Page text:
Sullivan said she called the City Inspector General’s office to inquire if the payment was illegal, but dropped it because she didn’t want to sign a formal complaint. But a year later, Sullivan said she spoke with the office of the U.S. Attorney for the Northern District of Illinois on the advice of a friend. She claimed that office helped arrange for two FBI agents to interview her.

The FBI declined to comment on whether it is investigating the alleged violations. Moore did acknowledge in an interview with WBEZ that he was interviewed by FBI agents about the matter.

But the alderman disputed much of Sullivan’s account on Tuesday, starting with the allegation that an intern labeled political flyers in his ward office. “I wasn’t there and this is not something that I’m familiar with,” he said. Moore also said did not recall receiving any e-mail from Sullivan about the matter. Moore added that Sullivan often made allegations about staff members in his office, “and almost all of them were unfounded,” he said.

“She was a very disruptive influence in the office,” said Moore. Others who worked with Sullivan on Moore’s re-election campaign and in the ward office told WBEZ that she had a tendency to “burn bridges” with those around her, and that her working relationship with Moore was often tense.

Moore denied that he terminated Sullivan because of any allegations of illegal activity, but rather claimed it was for insubordination. ”I told her that things just weren’t going well in the office with her, that I was going to have to let her go.” He claimed the severance pay was for overtime hours.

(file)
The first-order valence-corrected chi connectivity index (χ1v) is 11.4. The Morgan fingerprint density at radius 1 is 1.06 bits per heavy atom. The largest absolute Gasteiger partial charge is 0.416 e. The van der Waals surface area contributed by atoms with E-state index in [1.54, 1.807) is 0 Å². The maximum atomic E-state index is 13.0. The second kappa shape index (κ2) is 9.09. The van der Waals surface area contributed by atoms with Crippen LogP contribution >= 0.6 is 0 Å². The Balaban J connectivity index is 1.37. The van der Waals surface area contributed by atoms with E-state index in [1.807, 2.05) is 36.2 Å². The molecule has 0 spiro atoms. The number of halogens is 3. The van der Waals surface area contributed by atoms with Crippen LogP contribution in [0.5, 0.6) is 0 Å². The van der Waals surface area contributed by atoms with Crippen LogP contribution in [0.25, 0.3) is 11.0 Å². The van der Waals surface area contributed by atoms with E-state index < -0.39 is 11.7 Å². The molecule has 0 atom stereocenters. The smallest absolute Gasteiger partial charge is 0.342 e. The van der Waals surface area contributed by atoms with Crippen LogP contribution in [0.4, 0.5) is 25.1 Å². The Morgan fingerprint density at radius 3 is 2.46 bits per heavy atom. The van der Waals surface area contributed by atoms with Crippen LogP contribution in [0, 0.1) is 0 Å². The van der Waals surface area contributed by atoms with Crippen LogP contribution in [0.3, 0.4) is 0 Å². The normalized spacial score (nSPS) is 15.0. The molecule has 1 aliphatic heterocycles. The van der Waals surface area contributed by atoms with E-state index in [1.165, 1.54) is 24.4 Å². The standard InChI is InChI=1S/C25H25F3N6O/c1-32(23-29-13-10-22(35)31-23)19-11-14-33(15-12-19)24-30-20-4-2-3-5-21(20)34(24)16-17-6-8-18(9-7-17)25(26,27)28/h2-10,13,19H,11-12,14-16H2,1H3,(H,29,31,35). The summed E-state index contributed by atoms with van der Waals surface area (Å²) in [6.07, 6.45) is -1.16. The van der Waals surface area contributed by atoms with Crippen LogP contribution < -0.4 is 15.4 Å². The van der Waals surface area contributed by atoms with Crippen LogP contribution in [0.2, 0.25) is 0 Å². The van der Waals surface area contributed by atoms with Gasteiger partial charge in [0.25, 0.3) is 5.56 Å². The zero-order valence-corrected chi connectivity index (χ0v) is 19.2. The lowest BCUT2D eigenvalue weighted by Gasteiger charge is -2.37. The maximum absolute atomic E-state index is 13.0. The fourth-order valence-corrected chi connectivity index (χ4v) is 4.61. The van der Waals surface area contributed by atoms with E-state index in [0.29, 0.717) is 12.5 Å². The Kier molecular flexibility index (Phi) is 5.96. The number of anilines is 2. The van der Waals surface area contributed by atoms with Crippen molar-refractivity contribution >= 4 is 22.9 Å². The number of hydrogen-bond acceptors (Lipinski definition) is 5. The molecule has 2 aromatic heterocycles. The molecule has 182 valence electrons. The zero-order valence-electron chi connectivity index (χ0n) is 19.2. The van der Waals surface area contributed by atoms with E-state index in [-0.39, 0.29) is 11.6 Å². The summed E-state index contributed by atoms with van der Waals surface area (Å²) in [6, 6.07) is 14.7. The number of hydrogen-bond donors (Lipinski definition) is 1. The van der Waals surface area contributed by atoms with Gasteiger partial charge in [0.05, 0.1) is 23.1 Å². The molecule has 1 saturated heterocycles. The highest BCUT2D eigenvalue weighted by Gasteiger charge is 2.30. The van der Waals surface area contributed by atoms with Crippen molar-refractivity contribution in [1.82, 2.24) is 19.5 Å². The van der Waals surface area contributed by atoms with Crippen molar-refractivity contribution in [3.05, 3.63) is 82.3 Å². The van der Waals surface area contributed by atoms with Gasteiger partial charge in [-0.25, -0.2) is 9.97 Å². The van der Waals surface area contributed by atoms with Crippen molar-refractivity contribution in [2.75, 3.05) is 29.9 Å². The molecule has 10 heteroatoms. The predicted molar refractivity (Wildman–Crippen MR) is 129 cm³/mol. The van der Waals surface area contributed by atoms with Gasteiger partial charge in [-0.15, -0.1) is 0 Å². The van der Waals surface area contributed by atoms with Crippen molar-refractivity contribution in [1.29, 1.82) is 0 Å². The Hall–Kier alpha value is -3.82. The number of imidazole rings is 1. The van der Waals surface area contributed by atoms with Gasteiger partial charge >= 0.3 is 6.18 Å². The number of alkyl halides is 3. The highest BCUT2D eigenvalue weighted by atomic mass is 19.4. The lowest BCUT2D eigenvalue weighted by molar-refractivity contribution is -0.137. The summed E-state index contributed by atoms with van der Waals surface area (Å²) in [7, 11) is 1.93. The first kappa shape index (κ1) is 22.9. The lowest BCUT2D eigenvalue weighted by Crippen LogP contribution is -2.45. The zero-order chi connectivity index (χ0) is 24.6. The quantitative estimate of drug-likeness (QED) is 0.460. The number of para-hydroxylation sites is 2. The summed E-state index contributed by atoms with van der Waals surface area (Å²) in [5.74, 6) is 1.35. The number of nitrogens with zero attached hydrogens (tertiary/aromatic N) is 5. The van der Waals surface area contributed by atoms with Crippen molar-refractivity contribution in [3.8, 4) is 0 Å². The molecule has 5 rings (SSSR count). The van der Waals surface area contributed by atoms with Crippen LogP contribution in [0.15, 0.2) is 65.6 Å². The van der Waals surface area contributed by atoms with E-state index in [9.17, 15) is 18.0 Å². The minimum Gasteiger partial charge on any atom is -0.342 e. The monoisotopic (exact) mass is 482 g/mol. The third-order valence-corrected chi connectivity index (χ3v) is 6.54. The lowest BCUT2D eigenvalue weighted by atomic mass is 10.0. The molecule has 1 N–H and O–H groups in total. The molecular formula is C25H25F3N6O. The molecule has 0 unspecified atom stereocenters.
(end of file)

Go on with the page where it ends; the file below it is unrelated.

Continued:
According to the report that first revealed the alleged violations, Moore also paid taxpayer-funded severance in excess of unused vacation days to a former chief of staff, Kevin Cosgrove, amounting to $13,497. Cosgrove did not respond to WBEZ’s request for comment.

The accusations against Moore were publicly aired on the same day the White House announced he was to be honored as “a pioneer for political reform, governmental transparency and democratic governance.” The progressive alderman, in office since 1991, was the first in the city to implement a constituent-driven budgeting process in his ward. According to news reports late Tuesday, the White House was withholding the honor in light of the pending investigation.

On Monday, Moore emailed a written statement to the media, denying any misconduct, and calling the office of Faisal Khan, the Legislative Inspector General “run amok with a lack of professionalism...” Moore also claimed Khan never interviewed him about the allegations, which Khan disputes.

The complaint against Moore was among 132 filed with Khan’s office between July 2012 and July 2013, of which 25 were investigated. Khan said that’s far more than were filed in the previous year.

“There’s more public awareness as to the existence of this office,” he said. “Now since we’ve been out trying to raise awareness of this office, allowing the taxpayers and the citizens of Chicago to come forward and speak to us, I think that’s a reasonable explanation as to why these numbers have increased.”

The investigations now go to the city’s Board of Ethics.

Odette Yousef is WBEZ’s North Side Bureau reporter. Follow her @oyousef and @WBEZoutloud.